Postcard of Thunderbolt
|Opening date||May 5, 1925|
|Closing date||September 21, 1938|
|Designer||Frank Prior and Frederick Church|
|Height||92 ft (28 m)|
|Length||5,000 ft (1,500 m)|
| Thunderbolt at RCDB |
Pictures of Thunderbolt at RCDB
Thunderbolt was a wooden roller coaster which operated at Savin Rock Amusement Park in West Haven, Connecticut, from 1925 until 1938 when it was destroyed by a hurricane. It was rebuilt in modified form in 1939 and it continued to operate until 1956.When it was first built, it was purported to be the fastest roller coaster in the world.
Originally named "The Bobs", the coaster was best known by its later name of Thunderbolt. 500 feet (150 m) out onto Liberty Pier in Long Island Sound and could be easily seen from up and down the beach and from several nearby piers. It was quite popular, financially successful, and is thought to have driven at least one other nearby coaster out of business.It was designed by noted roller coaster engineers Frank Prior and Frederick Church and built by the Traver Engineering Company. The coaster was built approximately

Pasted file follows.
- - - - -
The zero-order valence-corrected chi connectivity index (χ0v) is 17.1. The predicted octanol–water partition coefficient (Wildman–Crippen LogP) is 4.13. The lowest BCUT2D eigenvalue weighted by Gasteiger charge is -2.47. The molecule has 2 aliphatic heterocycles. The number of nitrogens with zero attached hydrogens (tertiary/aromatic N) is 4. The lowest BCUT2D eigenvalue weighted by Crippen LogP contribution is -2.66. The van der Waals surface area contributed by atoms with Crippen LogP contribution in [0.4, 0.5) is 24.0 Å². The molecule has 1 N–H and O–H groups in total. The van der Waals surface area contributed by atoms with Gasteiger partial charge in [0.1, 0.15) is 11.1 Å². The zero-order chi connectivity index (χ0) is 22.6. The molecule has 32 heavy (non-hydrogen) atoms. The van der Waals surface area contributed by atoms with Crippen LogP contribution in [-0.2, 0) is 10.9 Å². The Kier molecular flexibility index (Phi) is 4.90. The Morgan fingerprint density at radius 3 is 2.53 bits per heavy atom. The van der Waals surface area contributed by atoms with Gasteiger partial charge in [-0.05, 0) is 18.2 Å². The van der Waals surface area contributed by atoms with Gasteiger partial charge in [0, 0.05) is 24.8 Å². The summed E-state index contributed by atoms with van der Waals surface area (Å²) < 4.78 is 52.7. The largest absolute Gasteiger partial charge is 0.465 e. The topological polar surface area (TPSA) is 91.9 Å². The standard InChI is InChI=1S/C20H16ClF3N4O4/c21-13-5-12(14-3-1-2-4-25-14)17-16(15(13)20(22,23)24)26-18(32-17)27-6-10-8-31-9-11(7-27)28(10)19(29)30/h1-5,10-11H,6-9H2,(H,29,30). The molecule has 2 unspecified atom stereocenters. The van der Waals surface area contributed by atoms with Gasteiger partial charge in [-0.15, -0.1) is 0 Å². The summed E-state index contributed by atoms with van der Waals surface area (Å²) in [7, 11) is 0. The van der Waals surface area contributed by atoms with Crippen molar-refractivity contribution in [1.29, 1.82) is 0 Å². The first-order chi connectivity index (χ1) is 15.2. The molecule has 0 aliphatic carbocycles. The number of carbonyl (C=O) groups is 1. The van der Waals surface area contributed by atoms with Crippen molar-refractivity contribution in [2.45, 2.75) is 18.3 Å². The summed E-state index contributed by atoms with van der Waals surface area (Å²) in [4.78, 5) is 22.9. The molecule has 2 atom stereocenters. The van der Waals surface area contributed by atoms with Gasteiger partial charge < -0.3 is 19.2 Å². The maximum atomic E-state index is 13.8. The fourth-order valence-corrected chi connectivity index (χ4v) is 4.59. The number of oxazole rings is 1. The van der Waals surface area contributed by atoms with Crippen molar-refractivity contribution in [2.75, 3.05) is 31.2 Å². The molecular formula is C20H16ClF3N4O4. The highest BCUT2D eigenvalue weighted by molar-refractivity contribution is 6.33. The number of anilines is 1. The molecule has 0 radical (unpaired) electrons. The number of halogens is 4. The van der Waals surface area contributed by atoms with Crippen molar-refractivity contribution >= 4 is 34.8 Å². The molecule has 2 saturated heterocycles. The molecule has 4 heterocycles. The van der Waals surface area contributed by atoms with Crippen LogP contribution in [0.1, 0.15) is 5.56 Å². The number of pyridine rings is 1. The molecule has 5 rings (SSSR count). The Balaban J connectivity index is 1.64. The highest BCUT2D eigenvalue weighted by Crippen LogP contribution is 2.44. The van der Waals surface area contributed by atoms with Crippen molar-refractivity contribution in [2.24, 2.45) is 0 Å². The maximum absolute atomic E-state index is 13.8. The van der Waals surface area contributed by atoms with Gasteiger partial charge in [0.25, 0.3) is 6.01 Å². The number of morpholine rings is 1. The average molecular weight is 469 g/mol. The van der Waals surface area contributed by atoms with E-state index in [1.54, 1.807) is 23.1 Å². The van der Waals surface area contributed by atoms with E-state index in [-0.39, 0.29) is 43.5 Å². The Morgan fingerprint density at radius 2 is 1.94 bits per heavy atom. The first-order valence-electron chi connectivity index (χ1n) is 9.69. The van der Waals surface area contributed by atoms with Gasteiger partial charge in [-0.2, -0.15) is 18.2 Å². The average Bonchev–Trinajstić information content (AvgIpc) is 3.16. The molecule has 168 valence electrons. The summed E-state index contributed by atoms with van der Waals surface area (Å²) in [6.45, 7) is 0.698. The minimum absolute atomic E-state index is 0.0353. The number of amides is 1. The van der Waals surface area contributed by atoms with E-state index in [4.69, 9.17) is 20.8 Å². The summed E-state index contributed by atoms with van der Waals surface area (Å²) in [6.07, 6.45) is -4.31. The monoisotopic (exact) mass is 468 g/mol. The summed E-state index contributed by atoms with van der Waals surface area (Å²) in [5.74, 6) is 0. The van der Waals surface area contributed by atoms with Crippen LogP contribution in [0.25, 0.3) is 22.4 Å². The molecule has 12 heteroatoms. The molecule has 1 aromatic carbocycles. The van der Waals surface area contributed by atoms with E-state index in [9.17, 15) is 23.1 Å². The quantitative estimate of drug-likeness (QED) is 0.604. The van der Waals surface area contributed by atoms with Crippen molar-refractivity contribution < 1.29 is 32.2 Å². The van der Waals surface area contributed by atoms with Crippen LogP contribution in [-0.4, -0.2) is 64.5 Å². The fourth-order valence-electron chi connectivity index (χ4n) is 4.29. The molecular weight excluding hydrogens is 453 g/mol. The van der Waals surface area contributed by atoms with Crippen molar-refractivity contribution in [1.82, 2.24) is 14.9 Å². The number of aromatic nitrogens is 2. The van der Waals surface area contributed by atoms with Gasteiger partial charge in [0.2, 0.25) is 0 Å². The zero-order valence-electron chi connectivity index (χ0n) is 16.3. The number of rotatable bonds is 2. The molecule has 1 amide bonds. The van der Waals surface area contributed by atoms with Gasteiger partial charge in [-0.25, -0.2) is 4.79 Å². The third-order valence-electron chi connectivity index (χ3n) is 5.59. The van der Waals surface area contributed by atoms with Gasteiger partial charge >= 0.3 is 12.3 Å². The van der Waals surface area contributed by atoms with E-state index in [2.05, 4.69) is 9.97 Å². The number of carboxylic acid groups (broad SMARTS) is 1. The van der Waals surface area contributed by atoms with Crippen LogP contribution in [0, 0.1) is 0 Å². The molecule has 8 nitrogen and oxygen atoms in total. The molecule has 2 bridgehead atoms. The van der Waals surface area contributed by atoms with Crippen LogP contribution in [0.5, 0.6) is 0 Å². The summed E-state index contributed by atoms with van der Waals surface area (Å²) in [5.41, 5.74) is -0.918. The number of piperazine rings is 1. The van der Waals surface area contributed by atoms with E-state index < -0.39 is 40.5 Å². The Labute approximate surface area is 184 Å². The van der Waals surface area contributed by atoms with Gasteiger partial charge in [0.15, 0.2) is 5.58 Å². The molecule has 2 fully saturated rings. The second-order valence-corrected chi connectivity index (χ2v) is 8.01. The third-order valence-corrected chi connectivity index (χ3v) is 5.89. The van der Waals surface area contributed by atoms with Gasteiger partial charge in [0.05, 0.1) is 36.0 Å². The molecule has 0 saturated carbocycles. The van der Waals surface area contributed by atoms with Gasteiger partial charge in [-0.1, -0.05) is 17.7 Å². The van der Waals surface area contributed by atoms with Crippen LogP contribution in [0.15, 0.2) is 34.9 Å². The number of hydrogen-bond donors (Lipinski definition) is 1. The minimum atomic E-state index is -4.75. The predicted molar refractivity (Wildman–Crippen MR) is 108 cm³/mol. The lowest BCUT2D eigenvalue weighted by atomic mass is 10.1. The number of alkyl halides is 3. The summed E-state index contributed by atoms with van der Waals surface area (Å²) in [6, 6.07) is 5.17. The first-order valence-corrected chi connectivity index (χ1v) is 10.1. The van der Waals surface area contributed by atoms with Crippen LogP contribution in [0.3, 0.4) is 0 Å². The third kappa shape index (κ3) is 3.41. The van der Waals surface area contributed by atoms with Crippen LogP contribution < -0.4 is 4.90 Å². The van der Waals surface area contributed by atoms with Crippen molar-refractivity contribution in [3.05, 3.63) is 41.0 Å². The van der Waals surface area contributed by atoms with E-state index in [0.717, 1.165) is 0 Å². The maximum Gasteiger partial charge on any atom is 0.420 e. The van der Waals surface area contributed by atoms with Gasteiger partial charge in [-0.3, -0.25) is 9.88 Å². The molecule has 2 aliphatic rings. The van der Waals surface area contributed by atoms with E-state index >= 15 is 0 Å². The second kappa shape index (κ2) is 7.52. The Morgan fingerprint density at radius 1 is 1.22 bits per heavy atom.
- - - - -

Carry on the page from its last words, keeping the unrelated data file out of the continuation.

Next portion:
In 1936, the Thunderbolt was struck by lightning which caused damage to its mechanical operation.The coaster was closed the remainder of that year but reopened for the 1937 season. In 1938, however, the coaster was destroyed by the Great New England Hurricane. The coaster was rebuilt in 1939 and renamed the Giant Flyer. The ride was somewhat modified in this rebuild, however, and is thought to have become a less exciting ride as a result; it was demolished in 1957. The flagpole from the ride is preserved in the Savin Rock Museum.
Standing approximately 90 feet (27 m) tall and approximately 5,000 feet (1,500 m) long, Thunderbolt had a fearsome reputation and violent ride experience (as was common for Traver coasters). Its layout was very similar to the Revere Beach Cyclone (another Traver-built coaster). Although exact speeds are not given, several sources suggest that it was the fastest roller coaster in the world when it was built. The ride had several reported fatalities (before 1938), and it was said to shake riders so much that ride operators would collect valuables that fell loose to the pier floor. The ride had a much milder reputation after its rebuild in 1939.
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